This week, I saw a great idea taking shape from a seed.
I’m not being metaphorical. Seriously, it started with tomato and pepper seedlings.
Rising Harvest Farms, a square block of green space in Cleveland’s Old Brooklyn neighborhood, is a powerhouse of a collaboration that will open up new job training opportunities for people with developmental disabilities when it opens in December.
And yes, it all started two winters ago with green seedlings in plastic containers, coaxed to grow under fluorescent lights at Koinonia Homes Inc.’s adult day support services building in Brooklyn Heights.
Back then, Michael Bartunek’s job at Koinonia was to create programs to help individuals with intellectual and developmental disabilities enter the workforce.
Noticing that some workers didn’t like being cooped up in a climate-controlled room doing jobs like document shredding, he decided to introduce a horticulture program. Since it was the dead of winter, he created an indoor garden in a window-filled conference room.
And instantly, he discovered he’d hit a sweet spot. Some workers loved tending the vegetables, and their enthusiasm grew that spring when they transferred the plants outdoors.
One woman who’d been known to flat-out refuse to work when she was indoors did a complete turn-around once went outside. Being in the sunshine, eating lunch in the grass and having freedom to get dirty appealed to her, to the point where she got excited every time she put on her workboots, Bartunek said.
“To me, it cracked the code. Not everybody likes working indoors,” he said. “When people are happy and in an environment they want to be in, they work better.”
From there, Koinonia’s staff dreamed up the innovative concept of an urban garden. It’s an idea that keeps them in step with changing trends affecting persons with disabilities. More and more, such individuals are being moved into the real-world workforce, instead of laboring in “sheltered workshops” where they work in low-pay jobs alongside people like themselves.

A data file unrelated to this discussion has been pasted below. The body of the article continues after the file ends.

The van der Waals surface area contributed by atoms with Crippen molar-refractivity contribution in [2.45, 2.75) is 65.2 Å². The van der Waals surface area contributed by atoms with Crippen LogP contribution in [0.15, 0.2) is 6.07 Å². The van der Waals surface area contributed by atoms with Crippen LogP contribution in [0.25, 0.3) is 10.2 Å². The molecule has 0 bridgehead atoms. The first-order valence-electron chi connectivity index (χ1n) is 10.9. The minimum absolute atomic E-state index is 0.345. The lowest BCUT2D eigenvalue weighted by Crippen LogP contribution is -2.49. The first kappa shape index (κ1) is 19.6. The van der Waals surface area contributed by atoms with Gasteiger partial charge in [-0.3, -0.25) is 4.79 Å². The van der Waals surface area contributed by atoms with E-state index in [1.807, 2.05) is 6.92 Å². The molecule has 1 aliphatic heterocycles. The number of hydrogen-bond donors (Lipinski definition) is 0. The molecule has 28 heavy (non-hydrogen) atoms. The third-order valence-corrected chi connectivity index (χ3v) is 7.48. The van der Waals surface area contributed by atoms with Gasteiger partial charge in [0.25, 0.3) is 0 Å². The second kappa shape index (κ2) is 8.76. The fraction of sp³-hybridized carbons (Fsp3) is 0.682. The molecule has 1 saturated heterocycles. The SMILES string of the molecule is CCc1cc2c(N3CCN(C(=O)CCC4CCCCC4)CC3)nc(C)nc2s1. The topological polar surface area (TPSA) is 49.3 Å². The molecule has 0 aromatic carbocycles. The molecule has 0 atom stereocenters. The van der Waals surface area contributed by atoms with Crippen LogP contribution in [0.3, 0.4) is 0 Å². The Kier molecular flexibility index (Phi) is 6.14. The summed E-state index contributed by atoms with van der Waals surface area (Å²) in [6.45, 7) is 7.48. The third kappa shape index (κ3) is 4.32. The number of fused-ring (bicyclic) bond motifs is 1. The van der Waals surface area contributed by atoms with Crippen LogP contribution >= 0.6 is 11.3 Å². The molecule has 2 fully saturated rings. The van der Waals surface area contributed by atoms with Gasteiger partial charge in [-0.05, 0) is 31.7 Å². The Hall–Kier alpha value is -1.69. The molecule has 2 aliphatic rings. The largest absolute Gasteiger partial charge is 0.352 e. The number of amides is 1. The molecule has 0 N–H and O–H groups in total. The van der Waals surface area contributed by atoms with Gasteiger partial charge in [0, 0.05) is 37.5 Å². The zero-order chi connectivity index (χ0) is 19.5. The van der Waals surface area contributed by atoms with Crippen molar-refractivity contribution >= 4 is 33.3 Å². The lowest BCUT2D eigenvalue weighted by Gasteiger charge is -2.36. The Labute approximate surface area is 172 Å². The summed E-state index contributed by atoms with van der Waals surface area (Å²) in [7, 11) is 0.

Plans for Rising Harvest Farms sprang to life with help from Cuyahoga County Land Bank President Gus Frangos, Cleveland Councilman Kevin Kelly and Old Brooklyn Community Development Corporation. A property was located and a low $150-a-month lease negotiated.
The project is expected to be self-sustaining by its third year, said Diane Beastrom, Koinonia’s president and chief executive officer.
On 2.3 acres that once housed Memphis School, there soon will be two greenhouses, a composting area, a poultry enclosure for sales of fresh eggs and a community garden where neighbors can raise their own vegetables.
There will be four-month internships for six people per cycle, where hands-on job training will be supplemented with classroom training and job placement.
It’ll be a place where Old Brooklyn neighbors can walk to purchase fresh produce.
Robyn Sandys, executive director of Old Brooklyn Community Development Corporation, said it’s great to see something productive happening on a plot that’s been vacant for at least five years. “It’s going to be a strong asset to the community,” she said.
As an organization, Koinonia itself has grown and changed with the times. Originally a residence for women with disabilities, it began offering day programming in 2006, and has now branched out into employment services.
Koinonia’s vocational career services staff readies individuals with disabilities for part-time work, and provides a coach to supervise and support them on the job. They also educate employers on why they should hire people with intellectual and developmental disabilities, and work to dispel stereotypes.
“People want jobs. They want to be making a contribution in the community,” Beastrom said. “People with disabilities want the same kind of life you and I have. Money adds meaning and value to people’s lives, absolutely,” she added.
One more thing about Rising Harvest Farm — the fresh produce grown there will go directly to the 21 licensed group homes that Koinonia operates, so that residents can enjoy the locally grown organic veggies at mealtime.
Talk about a multipurpose center. This effort that deserves applause, for revitalizing not just a community, but lives as well.